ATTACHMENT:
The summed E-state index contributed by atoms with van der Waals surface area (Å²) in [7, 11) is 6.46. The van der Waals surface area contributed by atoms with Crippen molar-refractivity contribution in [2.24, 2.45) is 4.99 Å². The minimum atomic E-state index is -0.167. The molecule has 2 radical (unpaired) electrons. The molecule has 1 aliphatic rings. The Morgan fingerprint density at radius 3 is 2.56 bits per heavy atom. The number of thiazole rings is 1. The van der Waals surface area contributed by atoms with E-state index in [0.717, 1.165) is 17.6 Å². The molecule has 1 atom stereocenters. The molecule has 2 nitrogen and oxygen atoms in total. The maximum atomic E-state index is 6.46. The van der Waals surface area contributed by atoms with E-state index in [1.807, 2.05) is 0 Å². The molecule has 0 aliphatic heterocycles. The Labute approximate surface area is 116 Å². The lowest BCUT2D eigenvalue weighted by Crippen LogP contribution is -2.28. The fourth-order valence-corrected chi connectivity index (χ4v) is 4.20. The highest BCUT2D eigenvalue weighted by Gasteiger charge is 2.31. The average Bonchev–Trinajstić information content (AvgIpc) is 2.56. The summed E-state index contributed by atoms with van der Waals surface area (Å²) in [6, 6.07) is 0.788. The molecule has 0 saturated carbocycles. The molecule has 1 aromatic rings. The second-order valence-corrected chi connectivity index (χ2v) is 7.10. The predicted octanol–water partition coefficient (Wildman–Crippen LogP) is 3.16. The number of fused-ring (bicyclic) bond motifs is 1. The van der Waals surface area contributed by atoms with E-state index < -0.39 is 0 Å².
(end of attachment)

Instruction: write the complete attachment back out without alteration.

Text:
The summed E-state index contributed by atoms with van der Waals surface area (Å²) in [7, 11) is 6.46. The van der Waals surface area contributed by atoms with Crippen molar-refractivity contribution in [2.24, 2.45) is 4.99 Å². The minimum atomic E-state index is -0.167. The molecule has 2 radical (unpaired) electrons. The molecule has 1 aliphatic rings. The Morgan fingerprint density at radius 3 is 2.56 bits per heavy atom. The number of thiazole rings is 1. The van der Waals surface area contributed by atoms with E-state index in [0.717, 1.165) is 17.6 Å². The molecule has 1 atom stereocenters. The molecule has 2 nitrogen and oxygen atoms in total. The maximum atomic E-state index is 6.46. The van der Waals surface area contributed by atoms with E-state index in [1.807, 2.05) is 0 Å². The molecule has 0 aliphatic heterocycles. The Labute approximate surface area is 116 Å². The lowest BCUT2D eigenvalue weighted by Crippen LogP contribution is -2.28. The fourth-order valence-corrected chi connectivity index (χ4v) is 4.20. The highest BCUT2D eigenvalue weighted by Gasteiger charge is 2.31. The average Bonchev–Trinajstić information content (AvgIpc) is 2.56. The summed E-state index contributed by atoms with van der Waals surface area (Å²) in [6, 6.07) is 0.788. The molecule has 0 saturated carbocycles. The molecule has 1 aromatic rings. The second-order valence-corrected chi connectivity index (χ2v) is 7.10. The predicted octanol–water partition coefficient (Wildman–Crippen LogP) is 3.16. The number of fused-ring (bicyclic) bond motifs is 1. The van der Waals surface area contributed by atoms with E-state index < -0.39 is 0 Å².